Gather evidence to help you prove neighbour nuisance
Neighbour nuisance can occur for all sorts of reasons and it can be hard knowing what to do when you are faced with a disturbance so close to where you live. It can make you feel uncomfortable, unnerved and vulnerable, particularly as your home should make you feel safe and secure.
What is neighbour nuisance?
Neighbour nuisance can be:
- Any kind of anti social behaviour;
- Noise from TVs, radios and sound systems;
- Rowdy adults, foul language, riotous parties;
- Noise of builders, DIY jobs, garden equipment;
- Pets – noise and mess;
- Rubbish and mess in a garden, rats and mice and other pests causing a health hazard;
- Needles and other drug use paraphernalia;
- Overhanging trees, tall hedges, fences falling down.
Neighbour nuisance is different from neighbour disputes.
What are neighbour disputes?
Neighbour disputes can be about:
- A leasehold;
- Party walls;
- Planning applications and planning appeals;
- Rights of way;
- Possession of property.
These kinds of cases involve disagreements over what neighbours believe. For example there may be a difference of opinion with your neighbour over:
- how much land belongs to one of you;
- where the boundary line is; or
- Whether there’s a right of way over a neighbour’s land.
These kinds of cases can be very contentious and are well known to be very difficult to resolve. It seems very common for neighbours to feel very strongly about their property and to become entrenched in their beliefs. Over time the situation worsens with angry arguments and even violent or fatal confrontations.
Follow the same tips as for neighbour nuisance.
In neighbour disputes, making records is just as essential as it is with neighbour nuisance. Make records of the behaviour of your neighbour and of yourself when there are arguments and maybe even threats and violence.
How ONRECORD Can Help With Neighbour Nuisance & Neighbour Disputes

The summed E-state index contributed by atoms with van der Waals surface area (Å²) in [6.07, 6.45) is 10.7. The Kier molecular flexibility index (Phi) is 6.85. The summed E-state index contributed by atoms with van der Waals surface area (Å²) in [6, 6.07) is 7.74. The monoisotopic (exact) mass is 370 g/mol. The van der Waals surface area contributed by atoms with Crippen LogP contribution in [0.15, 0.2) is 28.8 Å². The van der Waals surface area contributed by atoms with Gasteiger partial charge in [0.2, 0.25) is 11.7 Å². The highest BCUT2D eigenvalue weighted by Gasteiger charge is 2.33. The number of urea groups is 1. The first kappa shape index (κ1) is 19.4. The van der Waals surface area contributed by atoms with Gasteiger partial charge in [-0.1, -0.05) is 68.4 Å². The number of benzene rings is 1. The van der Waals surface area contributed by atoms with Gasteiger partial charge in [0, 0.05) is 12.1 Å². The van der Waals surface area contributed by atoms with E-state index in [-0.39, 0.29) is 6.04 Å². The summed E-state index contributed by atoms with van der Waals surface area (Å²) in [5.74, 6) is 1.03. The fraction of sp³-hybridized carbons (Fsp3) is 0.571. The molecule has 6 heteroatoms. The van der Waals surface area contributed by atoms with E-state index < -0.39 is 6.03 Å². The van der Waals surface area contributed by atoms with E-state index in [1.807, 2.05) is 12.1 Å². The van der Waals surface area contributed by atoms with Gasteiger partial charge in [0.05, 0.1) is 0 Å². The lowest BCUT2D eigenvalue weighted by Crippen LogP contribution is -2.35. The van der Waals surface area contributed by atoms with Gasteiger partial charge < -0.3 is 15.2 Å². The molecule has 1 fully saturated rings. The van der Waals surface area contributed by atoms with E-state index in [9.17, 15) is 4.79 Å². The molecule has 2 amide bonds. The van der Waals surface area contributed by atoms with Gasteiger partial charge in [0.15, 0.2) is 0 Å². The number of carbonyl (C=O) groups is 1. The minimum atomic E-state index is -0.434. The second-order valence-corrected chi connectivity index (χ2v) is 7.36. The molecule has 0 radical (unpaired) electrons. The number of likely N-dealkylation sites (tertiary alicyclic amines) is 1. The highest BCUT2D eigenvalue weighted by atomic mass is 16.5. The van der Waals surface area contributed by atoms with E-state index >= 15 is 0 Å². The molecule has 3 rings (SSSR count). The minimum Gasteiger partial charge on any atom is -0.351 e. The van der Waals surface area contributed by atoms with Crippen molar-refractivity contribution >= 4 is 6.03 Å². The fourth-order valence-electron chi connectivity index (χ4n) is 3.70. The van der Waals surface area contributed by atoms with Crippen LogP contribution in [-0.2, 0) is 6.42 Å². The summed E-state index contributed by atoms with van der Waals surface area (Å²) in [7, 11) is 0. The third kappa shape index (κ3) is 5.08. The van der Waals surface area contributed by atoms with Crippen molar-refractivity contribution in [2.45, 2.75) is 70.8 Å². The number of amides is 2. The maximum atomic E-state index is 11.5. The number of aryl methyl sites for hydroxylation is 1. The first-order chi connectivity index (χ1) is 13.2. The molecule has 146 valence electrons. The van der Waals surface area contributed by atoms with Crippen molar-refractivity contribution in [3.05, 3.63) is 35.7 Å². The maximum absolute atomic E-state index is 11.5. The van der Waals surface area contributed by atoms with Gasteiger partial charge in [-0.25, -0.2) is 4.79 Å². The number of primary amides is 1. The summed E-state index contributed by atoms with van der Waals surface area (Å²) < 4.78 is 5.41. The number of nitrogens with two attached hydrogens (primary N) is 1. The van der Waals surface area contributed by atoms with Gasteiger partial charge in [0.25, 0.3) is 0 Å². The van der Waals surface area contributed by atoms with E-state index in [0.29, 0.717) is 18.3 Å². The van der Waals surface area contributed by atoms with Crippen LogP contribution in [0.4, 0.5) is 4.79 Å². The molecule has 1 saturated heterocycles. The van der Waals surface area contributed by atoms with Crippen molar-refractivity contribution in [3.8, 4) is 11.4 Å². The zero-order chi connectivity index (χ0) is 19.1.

Using our online resources and the free mobile app you can gather sufficient evidence to help with any neighbour dispute.
Here are our top tips:
- Always keep a written record of each event. See our case example here to show the kinds of records you need to keep [ Neighbours from hell ]
- Upload any supporting evidence (photos, videos, documents, voice recordings) and make a note of the name and contact details of any witnesses;
- Note the impact of the incident.
- You can record events under a single heading (‘label’) but if there’s more than one kind of problem, separate them under different labels if that’s more helpful;
- Keep a record of your attempts at resolving the issues. Be clear about what was proposed and the reply. If anything is written or recorded upload it. If the reaction is another event e.g. the neighbour turning up and threatening you, clearly record it in the same way;
- Keep going with the records until you think there are enough examples and attempts at resolving it have failed. Then seek advice and take action.
- There’s a useful website at www.problemneighbours.co.uk
Don’t retaliate in ways which make you look as bad as the person you’re in dispute with.
If you try to resolve the problem do it calmly and preferably with a witness. Or write a letter or email, keeping a copy and a record of any replies.
Be clear about what the issues are and make a suggestion about how it might be resolved inviting a negotiation.